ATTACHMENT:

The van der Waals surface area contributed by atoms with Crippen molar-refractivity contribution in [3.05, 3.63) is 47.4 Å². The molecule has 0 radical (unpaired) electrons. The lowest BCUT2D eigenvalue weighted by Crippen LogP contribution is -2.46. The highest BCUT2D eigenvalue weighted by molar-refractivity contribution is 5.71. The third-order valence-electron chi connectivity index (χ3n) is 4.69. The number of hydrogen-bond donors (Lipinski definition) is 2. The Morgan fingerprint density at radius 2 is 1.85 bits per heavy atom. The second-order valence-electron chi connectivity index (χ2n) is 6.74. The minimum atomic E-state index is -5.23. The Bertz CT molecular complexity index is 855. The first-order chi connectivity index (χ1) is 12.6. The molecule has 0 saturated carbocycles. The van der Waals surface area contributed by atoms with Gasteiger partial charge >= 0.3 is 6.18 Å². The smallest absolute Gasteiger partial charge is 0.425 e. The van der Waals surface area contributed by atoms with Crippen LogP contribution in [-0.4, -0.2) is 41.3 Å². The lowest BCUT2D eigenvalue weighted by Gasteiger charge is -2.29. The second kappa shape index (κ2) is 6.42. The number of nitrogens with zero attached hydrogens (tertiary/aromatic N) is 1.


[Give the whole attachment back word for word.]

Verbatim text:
The van der Waals surface area contributed by atoms with Crippen molar-refractivity contribution in [3.05, 3.63) is 47.4 Å². The molecule has 0 radical (unpaired) electrons. The lowest BCUT2D eigenvalue weighted by Crippen LogP contribution is -2.46. The highest BCUT2D eigenvalue weighted by molar-refractivity contribution is 5.71. The third-order valence-electron chi connectivity index (χ3n) is 4.69. The number of hydrogen-bond donors (Lipinski definition) is 2. The Morgan fingerprint density at radius 2 is 1.85 bits per heavy atom. The second-order valence-electron chi connectivity index (χ2n) is 6.74. The minimum atomic E-state index is -5.23. The Bertz CT molecular complexity index is 855. The first-order chi connectivity index (χ1) is 12.6. The molecule has 0 saturated carbocycles. The van der Waals surface area contributed by atoms with Gasteiger partial charge >= 0.3 is 6.18 Å². The smallest absolute Gasteiger partial charge is 0.425 e. The van der Waals surface area contributed by atoms with Crippen LogP contribution in [-0.4, -0.2) is 41.3 Å². The lowest BCUT2D eigenvalue weighted by Gasteiger charge is -2.29. The second kappa shape index (κ2) is 6.42. The number of nitrogens with zero attached hydrogens (tertiary/aromatic N) is 1.